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GO Transit: Service thread (including extensions)

Jonny5

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Metrolinx spokesperson Anne Marie Aikins said it’s too early to draw conclusions about the viability of the service.
“It can take many months to analyze results and likely longer given we are still coming out of the pandemic,” she said.

If it takes you more than five minutes to analyse what it means you're an ignorant dunce, but we already knew that about the laughing stock joke that is Metrolinx PR.
Deny, lie, obfuscate, cover-up, anything to keep those pay cheques coming in and stay a micro-celebrity on TV.
 

allengeorge

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I’m sure Metrolinx would be more than happy to improve the line and run more trains - just depends on whether this is a priority for the politicians involved (and they’re willing to fork over the money). This is definitely not the minimum viable product for this line.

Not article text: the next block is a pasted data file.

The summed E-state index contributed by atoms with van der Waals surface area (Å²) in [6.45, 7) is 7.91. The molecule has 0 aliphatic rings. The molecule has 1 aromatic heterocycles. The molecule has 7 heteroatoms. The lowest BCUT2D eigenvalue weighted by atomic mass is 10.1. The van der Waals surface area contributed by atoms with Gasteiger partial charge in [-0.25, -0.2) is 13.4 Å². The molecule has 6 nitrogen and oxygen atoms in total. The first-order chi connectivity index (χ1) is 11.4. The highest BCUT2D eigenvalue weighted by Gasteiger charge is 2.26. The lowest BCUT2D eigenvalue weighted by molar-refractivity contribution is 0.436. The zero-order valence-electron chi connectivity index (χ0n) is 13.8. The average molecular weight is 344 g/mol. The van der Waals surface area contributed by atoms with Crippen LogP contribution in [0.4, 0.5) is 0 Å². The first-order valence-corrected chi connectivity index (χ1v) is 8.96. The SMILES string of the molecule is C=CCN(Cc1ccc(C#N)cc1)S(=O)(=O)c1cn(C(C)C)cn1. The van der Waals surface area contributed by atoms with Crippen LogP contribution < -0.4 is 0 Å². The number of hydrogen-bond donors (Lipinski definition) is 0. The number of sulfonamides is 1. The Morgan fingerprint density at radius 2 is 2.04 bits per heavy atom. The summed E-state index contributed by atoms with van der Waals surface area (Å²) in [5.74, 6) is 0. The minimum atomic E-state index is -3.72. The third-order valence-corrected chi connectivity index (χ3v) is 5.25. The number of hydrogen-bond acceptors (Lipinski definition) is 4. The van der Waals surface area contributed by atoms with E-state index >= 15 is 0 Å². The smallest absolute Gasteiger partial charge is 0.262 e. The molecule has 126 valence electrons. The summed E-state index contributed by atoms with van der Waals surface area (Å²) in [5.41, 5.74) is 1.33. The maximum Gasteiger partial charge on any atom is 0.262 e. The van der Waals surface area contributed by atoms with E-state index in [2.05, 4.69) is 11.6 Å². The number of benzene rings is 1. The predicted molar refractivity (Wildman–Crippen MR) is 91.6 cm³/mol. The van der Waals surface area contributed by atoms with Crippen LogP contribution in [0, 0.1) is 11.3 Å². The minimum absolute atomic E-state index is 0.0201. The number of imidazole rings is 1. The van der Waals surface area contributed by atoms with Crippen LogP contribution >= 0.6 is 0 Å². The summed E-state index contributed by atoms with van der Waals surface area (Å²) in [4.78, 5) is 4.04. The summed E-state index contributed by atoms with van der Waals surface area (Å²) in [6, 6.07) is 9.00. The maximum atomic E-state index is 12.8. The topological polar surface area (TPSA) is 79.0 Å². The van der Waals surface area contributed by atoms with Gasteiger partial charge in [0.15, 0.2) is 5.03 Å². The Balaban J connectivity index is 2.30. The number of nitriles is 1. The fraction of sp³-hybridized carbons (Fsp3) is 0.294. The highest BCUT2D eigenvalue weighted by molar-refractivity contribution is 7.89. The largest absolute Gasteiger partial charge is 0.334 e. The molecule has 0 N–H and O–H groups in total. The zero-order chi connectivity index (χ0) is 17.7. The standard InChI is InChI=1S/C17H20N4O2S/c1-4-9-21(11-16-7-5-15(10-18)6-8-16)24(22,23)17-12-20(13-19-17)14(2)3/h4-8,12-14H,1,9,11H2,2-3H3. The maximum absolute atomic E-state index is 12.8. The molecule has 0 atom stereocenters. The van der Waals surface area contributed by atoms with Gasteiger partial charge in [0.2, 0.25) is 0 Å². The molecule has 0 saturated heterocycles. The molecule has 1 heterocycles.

Also, I’m curious what the connections on the London side are like? Are there good transit connections there?
 

Urban Sky

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If it takes you more than five minutes to analyse what it means you're an ignorant dunce, but we already knew that about the laughing stock joke that is Metrolinx PR.
Deny, lie, obfuscate, cover-up, anything to keep those pay cheques coming in and stay a micro-celebrity on TV.
I’m afraid that if you believe that it takes just a few minutes to predict the outcome of a cost-benefit analysis weighing the operational, economic and commercial advantages and disadvantages of the current slot and other potentially more desirable slots and operating patterns in a post-Covid environment, then there might be very good reasons why those actually qualified for such an analysis and aware of the limitations of their own expertise are earning the big bucks, while nobody in the industry wants to hear your uninformed opinions even for free…